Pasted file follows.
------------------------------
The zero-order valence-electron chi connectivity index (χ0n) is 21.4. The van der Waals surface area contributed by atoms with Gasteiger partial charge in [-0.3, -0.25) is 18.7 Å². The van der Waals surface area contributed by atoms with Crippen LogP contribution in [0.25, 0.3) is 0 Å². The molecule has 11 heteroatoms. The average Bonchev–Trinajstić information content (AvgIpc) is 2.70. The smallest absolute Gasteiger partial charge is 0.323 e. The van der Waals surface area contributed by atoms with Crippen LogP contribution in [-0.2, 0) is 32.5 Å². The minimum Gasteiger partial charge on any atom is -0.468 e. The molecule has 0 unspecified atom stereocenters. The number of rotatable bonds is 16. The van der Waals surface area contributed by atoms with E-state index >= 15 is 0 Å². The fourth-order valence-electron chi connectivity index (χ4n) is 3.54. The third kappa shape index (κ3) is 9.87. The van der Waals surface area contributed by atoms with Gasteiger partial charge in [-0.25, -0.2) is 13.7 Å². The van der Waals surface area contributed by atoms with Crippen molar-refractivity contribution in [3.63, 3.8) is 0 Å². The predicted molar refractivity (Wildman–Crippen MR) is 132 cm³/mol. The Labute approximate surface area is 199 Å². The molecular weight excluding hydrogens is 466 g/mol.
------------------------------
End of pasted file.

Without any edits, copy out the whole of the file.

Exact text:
The zero-order valence-electron chi connectivity index (χ0n) is 21.4. The van der Waals surface area contributed by atoms with Gasteiger partial charge in [-0.3, -0.25) is 18.7 Å². The van der Waals surface area contributed by atoms with Crippen LogP contribution in [0.25, 0.3) is 0 Å². The molecule has 11 heteroatoms. The average Bonchev–Trinajstić information content (AvgIpc) is 2.70. The smallest absolute Gasteiger partial charge is 0.323 e. The van der Waals surface area contributed by atoms with Crippen LogP contribution in [-0.2, 0) is 32.5 Å². The minimum Gasteiger partial charge on any atom is -0.468 e. The molecule has 0 unspecified atom stereocenters. The number of rotatable bonds is 16. The van der Waals surface area contributed by atoms with E-state index >= 15 is 0 Å². The fourth-order valence-electron chi connectivity index (χ4n) is 3.54. The third kappa shape index (κ3) is 9.87. The van der Waals surface area contributed by atoms with Gasteiger partial charge in [-0.25, -0.2) is 13.7 Å². The van der Waals surface area contributed by atoms with Crippen molar-refractivity contribution in [3.63, 3.8) is 0 Å². The predicted molar refractivity (Wildman–Crippen MR) is 132 cm³/mol. The Labute approximate surface area is 199 Å². The molecular weight excluding hydrogens is 466 g/mol.